In the morning we woke to strong winds and very poor visibility. The Arctic storm had arrived as predicted. The race organisers decided, today, nobody would move and we would spend the day tent-bound. I was secretly a little pleased about this as it gave me a day’s grace to catch up and sort out feet, food and fluids. And despite being confined to my tent for 36 hours, I really rather enjoyed it. The next day we packed up our kit and were all set to go. I had just forced my painfully blistered feet into my cold ski boots when we were told that today would not go ahead either. The storm had not blown through as predicted. However, as a team decided that since we were ready, we would ski out to a cabin on the other side of the fjord and back again. It was satisfying to know that we could handle the demands of a polar storm.
Never Named, Never Climbed
After returning from the cabin (and another night spent in the tent) we were up the next day to glorious blue skies without a breath of wind. We had 20km to cover across the sea ice, then up into the Kalkdal valley and down to our camp at the tongue of the Horsens glacier. I was determined to manage myself better and be more vocal should I need to stop. The terrain was uphill for most of the morning and finished on a nice long downhill.
The Kalkdal valley is a beautiful part of the world with awe-inspiring mountains on either side. None have ever been named, let alone climbed. Once again we set off skiing together despite the nature of the terrain and having to break trail later in the day, and we found a brilliant rhythm skiing in traditional linear fashion.
Due to the hard ground and physical effort I skied much of that day in only a base layer. We arrived at the foot of the Horsens glacier after travelling for seven hours, pitched our tent and tried to dry out some gear. The next team arrived around an hour after us and everybody was in high spirits. The sun went down on the horizon and the temperature dropped significantly in the shadow of the mountain.
To the Limit
On the third day, we woke to very cold temperatures. The sun was still hiding out behind the mountain. It would be the final day of skiing due to the lost storm days. However the route ensured it would be the longest and hardest of the entire race. It would take us up the Horsens glacier for around 10km to a col (the lowest point on a mountain ridge between two peaks) where we would then drop down to the tongue of another glacier that flowed out into a fjord. From there we’d hang a right and start heading up another as yet unnamed glacier for 10km, then drop down the other side into the Sodal valley to the finish line. Due to the danger of crevasses and the nature of the terrain, we were roped together for the duration.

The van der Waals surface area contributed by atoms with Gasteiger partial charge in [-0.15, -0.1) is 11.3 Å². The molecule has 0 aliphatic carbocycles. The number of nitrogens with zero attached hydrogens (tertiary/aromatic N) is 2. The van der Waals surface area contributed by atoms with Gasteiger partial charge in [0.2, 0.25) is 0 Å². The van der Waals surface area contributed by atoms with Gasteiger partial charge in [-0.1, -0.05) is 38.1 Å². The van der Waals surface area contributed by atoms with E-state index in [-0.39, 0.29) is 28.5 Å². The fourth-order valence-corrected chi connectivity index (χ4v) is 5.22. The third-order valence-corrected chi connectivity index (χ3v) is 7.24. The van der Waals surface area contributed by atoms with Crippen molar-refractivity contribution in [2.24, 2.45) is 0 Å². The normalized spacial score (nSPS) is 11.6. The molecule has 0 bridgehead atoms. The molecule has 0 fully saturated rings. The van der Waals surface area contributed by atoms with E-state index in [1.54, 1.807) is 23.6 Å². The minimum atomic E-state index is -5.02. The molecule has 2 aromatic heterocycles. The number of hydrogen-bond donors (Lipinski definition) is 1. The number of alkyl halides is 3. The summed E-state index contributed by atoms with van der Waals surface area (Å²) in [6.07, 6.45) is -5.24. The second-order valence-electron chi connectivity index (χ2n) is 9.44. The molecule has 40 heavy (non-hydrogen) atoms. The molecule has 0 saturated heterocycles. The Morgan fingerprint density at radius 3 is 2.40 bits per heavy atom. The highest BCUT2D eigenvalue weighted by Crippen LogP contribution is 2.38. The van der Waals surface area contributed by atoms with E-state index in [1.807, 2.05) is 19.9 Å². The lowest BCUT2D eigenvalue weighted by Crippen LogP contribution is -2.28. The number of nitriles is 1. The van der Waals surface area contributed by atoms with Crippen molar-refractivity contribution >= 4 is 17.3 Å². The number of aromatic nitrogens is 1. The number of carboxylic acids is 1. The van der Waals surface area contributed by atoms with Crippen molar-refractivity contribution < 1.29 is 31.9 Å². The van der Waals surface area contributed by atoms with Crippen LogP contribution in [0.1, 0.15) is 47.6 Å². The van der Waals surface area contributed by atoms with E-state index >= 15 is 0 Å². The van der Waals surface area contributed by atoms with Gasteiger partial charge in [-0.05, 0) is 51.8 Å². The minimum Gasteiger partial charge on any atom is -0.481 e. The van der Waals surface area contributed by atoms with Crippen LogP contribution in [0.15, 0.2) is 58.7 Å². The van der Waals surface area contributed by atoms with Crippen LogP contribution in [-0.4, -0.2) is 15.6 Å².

The morning started well and we left on time. It was comfortable working hard in the cold. We skied in single file to the col and started down the next glacier surrounded by unclimbed mountains and awe-inspiring scenery. Things went well despite some mishaps with pulks on downhill sections and were soon at the foot of the glacier.
With nothing to really do but put one foot in front of the other, there was plenty of time for new perspectives on life back home. I solved problems and thought through some deeply personal ideas. I certainly came back from the experience changed. I hope for the better.
Once we arrived at the glacier edge there were at least 8km of uphill skiing still to be done, and by now the sun was bearing down on the team. Again I skied for most of the day in a base layer, yet despite this I sweated hard. It was at the second last false summit of the tortuous glacier, when we checked the GPS and discovered we still had 6km to go, that my mental endurance reached its absolute limit.
With very painful feet and suffering from being too hot when moving and too cold when stopped, the little voice in my head became bullish. At our scheduled rest stop I took my skis off and sat down on my pulk. I’m not ashamed to admit I shed a few tears. I was in the middle of this place that I’d dreamed about coming to since I was a kid, I had been the weakest member of a team (which is not something I’m used to) and I’d pushed myself to my absolute limit. When you push yourself so hard, beyond all of your expectations, you enter a strange mental place.
Every step I took hurt more, despite the strong analgesia. The question of whether I’d be able to make it to the finish became louder in my head. I have nothing but admiration for my teammates. They gave me some time and helped me sort out my food and drink. They got me going again. Two pieces of advice kept running through my head. The first was from Jens-Anton Poulsson, a member of those Norwegian Commandos, who said:
“A man who is a man goes on until he can do no more and then he goes twice as far”
The other was a fragment of a conversation I’d had with an ex-special forces commander. When I had asked him how he coped with the mental anguish, when everything was going wrong, and everything seemed against him, he replied, “I’m sorry I have nothing else to say, you just get on with it”. The most simple, yet profound piece of advice I have ever been given. With this in mind I got up, strapped on my pulk, clipped into my skis and decided to get on with it. I hadn’t come this far to stop now.
We finally reached the top of the glacier and the finish line lay below. From here it was all downhill. We unroped and skied the last of the powder-covered glacier to the skidoo team in the distance. I was relieved to be done. To my horror, they said they would see us at the finish line… a further 2km down the valley. I could only laugh, grit my teeth and once again, ‘just get on with it’.
Finally, we crossed the actual finish line after skiing for over nine hours. We finished in the most beautiful orange light. We had done it. This is what we had been aiming for all of those days. I had pushed myself past every single limit and survived the Iceman Arctic race.